Copyright 2000 www.cosmopolis.ch Louis Gerber All rights
Ian Kershaw: Hitler.
article based on the German
Ian Kershaw was born in 1943. He
studied in Liverpool and Oxford. From 1968 to 1989, he taught at the
Universities of Manchester and Nottingham. Since 1989, he is professor of modern history
at the University of Sheffield in England. Kershaw's Hitler is a
monumental biography in two volumes - in German over 2000 pages. It's guiding
theme is that too many Germans were ''working towards
the Führer'' ("dem Führer entgegen arbeiten"). There is no document with Hitler's express
order to annihilate the Jews. The leading Nazi figures depended on the dictator
and, down to ordinary Germans, many wanted to outdo one another in zeal just to please
Hitler. The statement "working towards Hitler" was made by a rather
obscure official, the Prussian Secretary of State for Agriculture, Werner Wilkes, in Berlin in February 1934. Kershaw, who has already used the statement
in a previous book, owes it to the research of Jeremy Noakes who has first
For over a decade, Kershaw,
originally a specialist on Medieval times, has studied Nazi Germany and
published several books on the subject. His biography is largely inspired by his
previous studies. Kershaw's strong point is also his weak one: Hitler is shown
in his historical context. It is no traditional biography like Joachim Fest's
outstanding one of 1973. At the same time, the dictator's portrait remains too pale - of course partly
because, according to Kershaw, the
man himself was dull outside politics - and partly even disappears. Luckily, Kershaw
saves us from subscribing to psychobiography. He does not dwell on psychological
and psychosexual theories to "explain Hitler".
In large parts of his two volumes,
Kershaw neglects the proper biography of Hitler in favor of describing the Nazi
regime. The historian himself was drawn towards Hitler by social history - and
that fact is largely reflected in his two-volume biography (e.g. in the first
part, the study of the Nazi movement takes an important part). Hitler as an
individual as well as other leaders do not stand in the center of analysis. Of
course, the idea of an omnipotent Hitler, responsible for almost
too seducing for a lot of post-war historians, politicians
and "ordinary" people, especially in Germany because it implicated the
idea of a seduced and abused people. Kershaw successfully destroys this idea,
but, at the same time, he
acknowledges that Göring did not want a war in 1939 and that he cannot imagine
the holocaust without Hitler. Kershaw is less
interested in the dictator's personality, the experiences which shaped his ideology
and the ideology itself than in trying explain "how Hitler was able to extend that power
until it became absolute, until field marshals were prepared to obey without
question the orders of a former corporal, until highly skilled 'professionals'
and clever minds in all walks of life were ready to pay uncritical obeisance to
an autodidact whose only indisputable talent was one for stirring up the base
emotions of the masses.''
For Kershaw, Hitler's end in the
abyss was logical. Almost by accident, the painter came to politics in the post-war chaos when he discovered his rhetorical talent which allowed him to flare up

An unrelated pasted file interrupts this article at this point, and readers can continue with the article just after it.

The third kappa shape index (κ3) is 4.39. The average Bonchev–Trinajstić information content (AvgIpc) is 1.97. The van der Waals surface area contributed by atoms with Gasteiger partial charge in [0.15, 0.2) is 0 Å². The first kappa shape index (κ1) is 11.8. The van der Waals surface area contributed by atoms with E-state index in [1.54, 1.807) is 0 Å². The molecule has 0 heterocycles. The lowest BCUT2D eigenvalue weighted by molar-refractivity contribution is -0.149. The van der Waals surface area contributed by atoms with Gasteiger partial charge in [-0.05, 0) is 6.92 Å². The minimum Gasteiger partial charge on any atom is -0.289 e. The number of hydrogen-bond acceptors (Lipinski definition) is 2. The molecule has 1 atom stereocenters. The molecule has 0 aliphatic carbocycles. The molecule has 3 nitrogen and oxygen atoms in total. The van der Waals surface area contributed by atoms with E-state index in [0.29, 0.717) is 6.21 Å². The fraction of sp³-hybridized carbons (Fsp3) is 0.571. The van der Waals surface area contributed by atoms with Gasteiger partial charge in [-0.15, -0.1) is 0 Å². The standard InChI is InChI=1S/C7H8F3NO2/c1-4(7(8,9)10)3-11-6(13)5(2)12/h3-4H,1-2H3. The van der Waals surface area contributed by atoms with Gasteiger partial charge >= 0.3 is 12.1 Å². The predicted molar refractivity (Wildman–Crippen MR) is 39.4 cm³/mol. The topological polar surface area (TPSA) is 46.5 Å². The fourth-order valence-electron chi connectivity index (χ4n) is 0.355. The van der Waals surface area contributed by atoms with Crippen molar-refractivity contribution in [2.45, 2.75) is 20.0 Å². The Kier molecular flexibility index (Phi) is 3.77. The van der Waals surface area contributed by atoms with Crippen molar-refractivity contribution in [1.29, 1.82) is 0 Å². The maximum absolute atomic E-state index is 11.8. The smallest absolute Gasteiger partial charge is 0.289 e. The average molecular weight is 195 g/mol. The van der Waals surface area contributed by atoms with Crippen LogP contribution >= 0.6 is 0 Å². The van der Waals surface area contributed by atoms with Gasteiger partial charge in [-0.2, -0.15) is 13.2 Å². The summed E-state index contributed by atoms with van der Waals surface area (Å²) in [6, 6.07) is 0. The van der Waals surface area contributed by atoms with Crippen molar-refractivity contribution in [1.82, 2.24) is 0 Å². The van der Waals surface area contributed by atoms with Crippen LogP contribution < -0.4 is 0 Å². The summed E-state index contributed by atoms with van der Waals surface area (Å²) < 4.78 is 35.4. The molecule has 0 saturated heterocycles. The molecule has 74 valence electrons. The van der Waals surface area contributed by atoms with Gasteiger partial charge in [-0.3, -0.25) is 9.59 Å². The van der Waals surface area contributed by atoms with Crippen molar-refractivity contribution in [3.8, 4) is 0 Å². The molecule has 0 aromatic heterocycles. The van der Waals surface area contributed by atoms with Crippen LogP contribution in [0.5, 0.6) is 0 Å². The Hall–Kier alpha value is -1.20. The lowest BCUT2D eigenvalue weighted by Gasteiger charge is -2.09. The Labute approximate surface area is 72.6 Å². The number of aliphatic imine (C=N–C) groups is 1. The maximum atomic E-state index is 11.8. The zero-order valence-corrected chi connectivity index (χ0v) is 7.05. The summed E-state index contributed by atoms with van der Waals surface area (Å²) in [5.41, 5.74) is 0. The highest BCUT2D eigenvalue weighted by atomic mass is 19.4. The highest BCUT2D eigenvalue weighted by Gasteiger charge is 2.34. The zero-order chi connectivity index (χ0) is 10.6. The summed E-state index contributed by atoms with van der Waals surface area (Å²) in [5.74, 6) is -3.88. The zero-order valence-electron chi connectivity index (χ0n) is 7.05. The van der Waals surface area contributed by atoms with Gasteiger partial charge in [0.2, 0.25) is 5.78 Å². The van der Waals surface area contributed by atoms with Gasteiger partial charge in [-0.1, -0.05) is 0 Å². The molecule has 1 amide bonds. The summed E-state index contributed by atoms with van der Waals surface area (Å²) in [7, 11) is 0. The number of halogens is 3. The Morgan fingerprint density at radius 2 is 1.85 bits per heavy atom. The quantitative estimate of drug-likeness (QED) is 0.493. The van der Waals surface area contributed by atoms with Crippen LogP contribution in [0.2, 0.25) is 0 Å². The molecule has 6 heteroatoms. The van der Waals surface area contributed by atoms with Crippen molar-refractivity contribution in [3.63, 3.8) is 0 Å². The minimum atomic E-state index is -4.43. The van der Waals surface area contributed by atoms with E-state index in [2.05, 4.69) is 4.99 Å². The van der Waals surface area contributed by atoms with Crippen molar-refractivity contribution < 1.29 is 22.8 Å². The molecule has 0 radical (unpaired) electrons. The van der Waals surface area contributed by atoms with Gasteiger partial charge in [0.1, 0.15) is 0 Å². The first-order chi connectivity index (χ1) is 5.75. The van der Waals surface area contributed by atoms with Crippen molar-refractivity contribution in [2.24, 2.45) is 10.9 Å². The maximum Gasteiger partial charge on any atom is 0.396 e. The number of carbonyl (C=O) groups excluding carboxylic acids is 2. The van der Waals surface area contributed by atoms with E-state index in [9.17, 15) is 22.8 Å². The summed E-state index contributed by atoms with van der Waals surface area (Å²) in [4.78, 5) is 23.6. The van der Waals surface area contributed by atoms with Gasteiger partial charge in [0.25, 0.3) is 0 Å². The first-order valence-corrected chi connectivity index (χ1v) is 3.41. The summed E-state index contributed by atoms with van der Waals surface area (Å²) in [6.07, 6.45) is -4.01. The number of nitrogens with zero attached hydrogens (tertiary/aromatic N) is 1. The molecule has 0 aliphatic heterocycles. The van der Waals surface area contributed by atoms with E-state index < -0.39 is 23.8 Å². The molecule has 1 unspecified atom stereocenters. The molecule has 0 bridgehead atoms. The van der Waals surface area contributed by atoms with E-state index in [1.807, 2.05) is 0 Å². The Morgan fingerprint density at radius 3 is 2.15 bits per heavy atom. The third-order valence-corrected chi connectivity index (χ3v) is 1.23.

the passions of the masses. Hitler wanted to remedy and revenge Germany's humiliation of
1918. The Jews were, in his eyes, responsible for it. But only in around
mid-1920, did Hitler combine anti-Semitism with Bolshevism. Later, he became
obsessed with a new war and the extermination
of the Jews. Once in power, there was no chain of orders from the top towards
the bottom. Therefore, more Germans than previously thought collaborated with
the regime and were
implicated in its crimes. But unlike Goldhagen, Kershaw refutes the idea of the
Germans as willing executioners. Since 1933, anti-Semitism became important in German
society. Large parts were infected by it, an important minority took part in it
and a lot of the other people remained indifferent to the issue. When, in 1938,
General Ludwig Beck stepped down, he was isolated. According to Kershaw, this
would have been the last occasion for a possibly successful resistance against
Hitler. It could only have come from the military leaders. In 1941, the radicalization had already
gone too far and terror and murder had become unstoppable. Do not misunderstand
these lines, Kershaw does not deliver simplistic explanations, on the contrary,
he tries to nuance his words - although he is no master of formulation.
Kershaw had access to newly
published sources and works, inaccessible to former historians (e.g. Goebbels'
diaries). Together with the gigantic size of his Hitler, Kershaw can
the broadest picture of the dictatorship so far. But the dictator himself and
his importance in the taking of specific decisions sometimes remains too vague.
Kershaw also neglects the dimension of "political religion" that the
Nazi ideology and the Hitler myth had (Michael
Burleigh has made it the guiding
theme in his study The Third Reich). After Eberhard Jäckel in 1969,
Joachim Fest in 1973 and Sebastian Haffner in 1978, Ian Kershaw's two-volume
biography is another milestone in the probably never-ending series of attempts
to understand Hitler and his regime.
Ian Kershaw: Hitler 1889-1936. W.W. Norton &
Company, paperback, 912 p. April 2000. Get it from Amazon.com.
Penguin Books, paperback, new edition, 880 p. September 1999. Get it from Amazon.co.uk.
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Ian Kershaw: Hitler 1936-45.
W.W. Norton & Company, hardcover, 832 p. November 2000. Get it from Amazon.com.
Allen Lane The Penguin Press, hardcover, 1168 p. October 2000. Get it from
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Hitler 1936-1945. DVA, gebunden, 1343 S. 2000. Bestellen bei Amazon.de.
Ian Kershaw: Hitler. Die Gesamtausgabe nun als Taschenbuch.
Dtv, 2002. Bestellen bei Amazon.de.